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The Blog

Writer's Nourishment

As promised, here are a few books that influenced me as I wrote The First Tycoon.

Some of these books included essential information, of course. I'm thinking, for example, of James McPherson's Battle Cry of Freedom, his splendid one-volume history of the Civil War era, or Maury Klein's The Life and Legend of Jay Gould. But I'm not speaking at the moment of sources, but rather literary influences. McPherson combines narrative momentum, contextual discussions, and character sketches in such a marvelous manner that (as one reviewer put it) you read this book rather breathlessly, as if you don't know how it will all come out. Klein's elegant work matches tremendous research and scholarship with crystal-clear explanations of business matters and, again, a brisk narrative pace. He balances Gould's private and business lives wonderfully, creating a real model for a biography of a business figure.

In the realm of nonfiction, Robert Caro, too, sets the standard. I read Master of the Senate when I was writing The First Tycoon, and I was overwhelmed by his ability to create real, believable characters from his research. More than that, he brings to life secondary characters, an overlooked component in many biographies, so that the reader clearly sees the interplay of egos, emotions, and agendas in Lyndon Johnson's life.

I believe in reading fiction as nourishment for my writing. I've written elsewhere of Tolstoy's riches, so visible in his two giant novels. Let me add here that Conrad is a favorite as well. I re-read Nostromo when writing The First Tycoon. It almost seems to be a fictionalization of Vanderbilt's Nicaragua venture, for one thing. For another, it, too, creates a rich, believable world, immersing the reader in seemingly real people, scenes, places, businesses, and cultures. The fast-paced plot and the range of characters (from the stevedore Nostromo to political kingpins to a San Francisco financier) inspired me.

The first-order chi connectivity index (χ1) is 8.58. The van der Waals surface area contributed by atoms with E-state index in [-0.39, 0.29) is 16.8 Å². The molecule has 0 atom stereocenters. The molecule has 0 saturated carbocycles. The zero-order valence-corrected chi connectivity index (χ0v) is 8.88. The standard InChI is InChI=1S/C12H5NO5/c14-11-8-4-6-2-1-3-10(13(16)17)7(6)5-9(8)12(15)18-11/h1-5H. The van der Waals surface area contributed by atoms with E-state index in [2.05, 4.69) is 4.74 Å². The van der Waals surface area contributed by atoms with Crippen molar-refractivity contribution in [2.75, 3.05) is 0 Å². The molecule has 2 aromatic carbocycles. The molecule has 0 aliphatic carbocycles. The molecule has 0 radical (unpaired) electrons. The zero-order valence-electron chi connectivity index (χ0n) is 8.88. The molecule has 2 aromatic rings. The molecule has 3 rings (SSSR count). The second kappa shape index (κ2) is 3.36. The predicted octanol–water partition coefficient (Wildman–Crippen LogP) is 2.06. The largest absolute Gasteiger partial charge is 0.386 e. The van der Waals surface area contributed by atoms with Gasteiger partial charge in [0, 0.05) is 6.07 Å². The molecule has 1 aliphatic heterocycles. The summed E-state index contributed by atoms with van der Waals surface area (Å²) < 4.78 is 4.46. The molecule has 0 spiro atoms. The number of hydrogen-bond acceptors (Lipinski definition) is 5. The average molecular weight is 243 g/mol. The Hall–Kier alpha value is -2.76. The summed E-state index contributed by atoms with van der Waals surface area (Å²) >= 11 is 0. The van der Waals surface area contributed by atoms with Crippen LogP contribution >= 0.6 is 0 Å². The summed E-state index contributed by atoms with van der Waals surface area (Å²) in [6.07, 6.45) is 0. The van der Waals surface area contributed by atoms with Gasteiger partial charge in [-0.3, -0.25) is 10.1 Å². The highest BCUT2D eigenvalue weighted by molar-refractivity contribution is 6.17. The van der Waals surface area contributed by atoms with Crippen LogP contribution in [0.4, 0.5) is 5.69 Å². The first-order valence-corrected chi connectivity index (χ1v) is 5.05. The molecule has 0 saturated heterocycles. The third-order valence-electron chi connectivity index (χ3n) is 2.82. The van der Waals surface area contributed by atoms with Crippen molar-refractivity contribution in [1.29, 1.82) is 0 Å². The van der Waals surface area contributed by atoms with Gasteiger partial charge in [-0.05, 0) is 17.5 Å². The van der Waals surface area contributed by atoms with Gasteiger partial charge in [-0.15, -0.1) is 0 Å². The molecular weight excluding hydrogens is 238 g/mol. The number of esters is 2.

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Interview with T.J. Stiles

The website Big Think has posted an interview in which I discuss the art of writing biography, research, the character of Cornelius Vanderbilt, and the fraught question of the uses of history for the present.



You can find the webpage, with shorter excerpts, here:
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The Optical Illusion of a Big Biography


Recently two very different reviews appeared of my book. The contrast between them says a lot about the optical illusion that the size of a biography can create.

One is in Foreign Affairs, by noted writer and critic Walter Russell Mead. I'm happy to say it's very positive. Mead has good things to say about my "ability to integrate economic, technological, intellectual, and political history."

The other is in the Anniston Star, by Alsie White, "grandmother and an avid book reader". For the history presented in this book, her reaction was: "Yawn!" According to Ms. White, "We learn very little about the private man."

I naturally prefer Mr. Mead's view, but Ms. White's reaction to the book is worth paying attention to, because she's also a reader, like many others. I'm not writing this to beat up on her. My point, rather, is that she formed a false impression, thanks to a sort of optical illusion.

There will likely be a better book published someday about Commodore Vanderbilt, but it will probably be a while before we see more information about "the private man." I found far more than I ever imagined I would (as he left no papers), and his private story is woven throughout every chapter of the book. But, to Ms. White, it feels like there isn't much, because this is a biography that pays a great deal of attention to the historical context. I wasn't content to just write about what he said and did; I wanted to understand (and explain) why he was significant.

All that other material, I hope, makes my book more interesting and important than it otherwise would be. Walter Russell Mead thought so, which is highly gratifying. For him, my approach worked.

For Ms. White, the proportion of space devoted to contextual description, to my reflections and analysis, created the misleading impression that the absolute quantity of personal information is small. It isn't.

Does that mean that everyone must read and like my book? Of course not. It wasn't the book Ms. White was hoping for, and that's perfectly fine—happens to all of us. But her very desire for one element of the book ironically made it seem like there wasn't much of it, because it was embedded in another element that she didn't want. Funny how that works.
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